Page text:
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The Ninety-five Theses

1517. The generally accepted view that this episode marks the first public declaration of Reformation principles requires some modification. On 31 October (or 1 November) 1517, Martin Luther, angered at deceptions practiced on the common people by Tetzel's* sale of indulgences* at Jüterborg and Zerbst near Wittenberg, and agitated by the spiritual crisis through which he was then passing, nailed Ninety- Five Theses upon Indulgences to the door of the castle church, as a preliminary to a disputation which was never in fact held. The theses, which are heavily theological though shot through with outbursts of outrage and anguish, are really quite conservative in character. Justification by faith is not mentioned therein, nor were they intended to force a breach with the papacy, but merely to direct the pope's attention to a particular scandal in the confident expectation that it would be suppressed.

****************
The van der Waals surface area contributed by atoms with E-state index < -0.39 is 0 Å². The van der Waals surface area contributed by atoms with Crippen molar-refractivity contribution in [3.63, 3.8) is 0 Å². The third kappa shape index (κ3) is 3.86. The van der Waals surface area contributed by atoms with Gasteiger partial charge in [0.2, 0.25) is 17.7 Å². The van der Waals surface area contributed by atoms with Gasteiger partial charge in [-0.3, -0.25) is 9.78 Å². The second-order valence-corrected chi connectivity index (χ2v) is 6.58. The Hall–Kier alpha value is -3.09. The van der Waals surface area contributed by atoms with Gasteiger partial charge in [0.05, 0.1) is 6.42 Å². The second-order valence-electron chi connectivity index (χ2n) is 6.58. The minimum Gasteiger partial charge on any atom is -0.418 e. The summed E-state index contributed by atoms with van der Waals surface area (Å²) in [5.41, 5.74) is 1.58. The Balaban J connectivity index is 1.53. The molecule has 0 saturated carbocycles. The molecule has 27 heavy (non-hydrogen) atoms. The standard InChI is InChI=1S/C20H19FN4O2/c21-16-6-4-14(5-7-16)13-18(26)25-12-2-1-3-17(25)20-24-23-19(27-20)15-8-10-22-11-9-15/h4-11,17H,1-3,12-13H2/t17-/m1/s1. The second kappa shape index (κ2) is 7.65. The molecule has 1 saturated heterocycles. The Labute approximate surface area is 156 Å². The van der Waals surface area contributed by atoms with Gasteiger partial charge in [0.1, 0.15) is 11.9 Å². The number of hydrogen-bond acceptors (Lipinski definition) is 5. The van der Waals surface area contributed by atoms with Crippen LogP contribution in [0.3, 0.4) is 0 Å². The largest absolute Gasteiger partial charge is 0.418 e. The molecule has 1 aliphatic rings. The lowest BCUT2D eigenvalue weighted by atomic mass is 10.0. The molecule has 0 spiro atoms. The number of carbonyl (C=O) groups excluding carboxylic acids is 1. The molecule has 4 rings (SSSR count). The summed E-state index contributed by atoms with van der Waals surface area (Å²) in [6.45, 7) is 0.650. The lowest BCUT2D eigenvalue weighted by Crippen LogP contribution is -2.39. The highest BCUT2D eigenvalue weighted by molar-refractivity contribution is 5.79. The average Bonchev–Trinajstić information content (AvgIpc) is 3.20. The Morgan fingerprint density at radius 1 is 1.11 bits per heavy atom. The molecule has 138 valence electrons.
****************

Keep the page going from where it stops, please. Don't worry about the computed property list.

Briefly, the theses affirm that penance implies repentance, not priestly confession; mortification of the flesh is a useless exercise unless accompanied by inward repentance; the merits of Christ alone avail for the forgiveness of sins, penances and works prescribed by the Church having validity only insofar as they proclaim and confirm this divine pardon; the real “treasure of the Church” is the gospel of the grace of God in Jesus Christ. Though Luther would thus have strengthened the authority of the church by placing it upon a proper basis, the papal authorities were in no mood to distinguish attacks on ecclesiastical abuses from attacks on the church itself, and Luther's action led directly to the Curia's proceeding against him on the grounds of suspected heresy in June 1518.